Most adults aren’t seeking out ways to add stress or pressure to their lives. They acquire plenty of stress via their jobs and managing their other responsibilities.

RMM gives adults a chance to learn music as a way to escape their hectic life, to explore a new interest in a stress-free environment and to enjoy their new hobby at their own pace.

Early in my RMM teaching days, I always taught RMM classes in a group setting. I love that the classes can bring people together and they give beginners a chance to join a team of other new learners who are in it together.

In my current season of life, classes aren’t a good fit for my schedule, so most of my adult students start with private lessons, using the same RMM curriculum that I would use in a class. And most of them have stuck around as long-term students who prioritize their weekly escape at the piano.

RMM for Kids

As I settled into teaching RMM for adults over the years, the same approach began to make sense for teens and kids in my studio.

I started to notice that putting all students in the same box was very limiting. Assuming that a student might take the same academic path to learning music that I took set me up for years of frustrating teaching.

Once I began to approach every lesson as an RMM lesson, it became easier to enjoy every student where they were at, with their unique gifts that they brought to the piano. I made it my goal to set up my students for a lifetime of musical enjoyment and I understand that that will look completely different for every student.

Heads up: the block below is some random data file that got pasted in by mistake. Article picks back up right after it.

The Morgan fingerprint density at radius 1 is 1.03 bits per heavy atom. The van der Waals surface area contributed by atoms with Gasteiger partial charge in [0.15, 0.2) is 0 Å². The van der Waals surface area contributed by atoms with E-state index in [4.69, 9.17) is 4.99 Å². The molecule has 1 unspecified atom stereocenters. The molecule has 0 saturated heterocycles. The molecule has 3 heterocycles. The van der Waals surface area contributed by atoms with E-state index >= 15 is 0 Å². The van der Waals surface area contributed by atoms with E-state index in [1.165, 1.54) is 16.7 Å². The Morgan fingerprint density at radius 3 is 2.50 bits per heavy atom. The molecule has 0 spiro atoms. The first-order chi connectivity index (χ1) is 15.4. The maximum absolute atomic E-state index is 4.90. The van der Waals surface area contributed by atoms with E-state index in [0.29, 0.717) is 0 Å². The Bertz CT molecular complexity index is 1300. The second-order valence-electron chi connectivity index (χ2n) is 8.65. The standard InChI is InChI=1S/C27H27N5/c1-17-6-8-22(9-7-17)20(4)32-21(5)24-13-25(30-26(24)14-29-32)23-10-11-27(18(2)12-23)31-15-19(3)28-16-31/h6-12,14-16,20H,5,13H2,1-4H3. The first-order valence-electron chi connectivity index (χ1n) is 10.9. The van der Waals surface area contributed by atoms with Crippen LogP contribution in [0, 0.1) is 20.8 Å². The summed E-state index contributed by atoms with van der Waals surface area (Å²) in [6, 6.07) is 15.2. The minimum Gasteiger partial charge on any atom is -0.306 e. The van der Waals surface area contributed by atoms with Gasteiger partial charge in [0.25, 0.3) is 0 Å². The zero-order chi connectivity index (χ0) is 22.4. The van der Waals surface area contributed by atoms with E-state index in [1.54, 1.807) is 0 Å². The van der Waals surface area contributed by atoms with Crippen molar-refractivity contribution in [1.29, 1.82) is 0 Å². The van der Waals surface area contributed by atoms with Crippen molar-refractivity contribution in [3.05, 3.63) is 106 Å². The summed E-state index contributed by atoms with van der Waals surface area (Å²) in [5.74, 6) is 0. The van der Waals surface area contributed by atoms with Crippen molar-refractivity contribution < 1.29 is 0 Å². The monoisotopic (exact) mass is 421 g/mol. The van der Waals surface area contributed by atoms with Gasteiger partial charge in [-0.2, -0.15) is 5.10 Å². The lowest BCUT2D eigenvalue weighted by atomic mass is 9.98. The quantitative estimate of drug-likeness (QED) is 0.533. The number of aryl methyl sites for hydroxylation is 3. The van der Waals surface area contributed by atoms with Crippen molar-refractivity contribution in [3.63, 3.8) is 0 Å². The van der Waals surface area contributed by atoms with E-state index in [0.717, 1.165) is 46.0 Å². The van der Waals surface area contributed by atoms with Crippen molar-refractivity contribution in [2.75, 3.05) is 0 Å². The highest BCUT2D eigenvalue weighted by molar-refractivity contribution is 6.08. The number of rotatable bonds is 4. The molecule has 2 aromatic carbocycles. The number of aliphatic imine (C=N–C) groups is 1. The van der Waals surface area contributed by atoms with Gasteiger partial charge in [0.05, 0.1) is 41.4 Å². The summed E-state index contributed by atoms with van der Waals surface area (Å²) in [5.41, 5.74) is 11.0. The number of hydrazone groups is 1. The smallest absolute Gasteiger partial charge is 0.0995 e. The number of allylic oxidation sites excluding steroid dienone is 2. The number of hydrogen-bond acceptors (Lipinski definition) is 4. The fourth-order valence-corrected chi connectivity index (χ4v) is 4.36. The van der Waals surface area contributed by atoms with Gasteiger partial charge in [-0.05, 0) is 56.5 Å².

An interesting thing that I’ve noticed is that once I backed off of my own pursuits of setting every student on an academic path, many of them gravitated in that direction anyway. Many students who have a strong foundation from RMM become interested in studying classics, learning theory and participating in competitions.

I appreciate that there are many different ways to approach learning and sharing the piano. I love that some of my colleagues have a reputation for training award-winning students. It’s wonderful that many teachers have found a way to incorporate exams, competitions and theory workbooks into their teaching. Drawing from our rich history of piano pedagogy allows for plenty of room for all of us to thrive. RMM is just one more piece of that puzzle.

Megan Desmarais runs a pedagogy training piano studio in Tulsa, Oklahoma. She blogs for piano teachers, students and parents at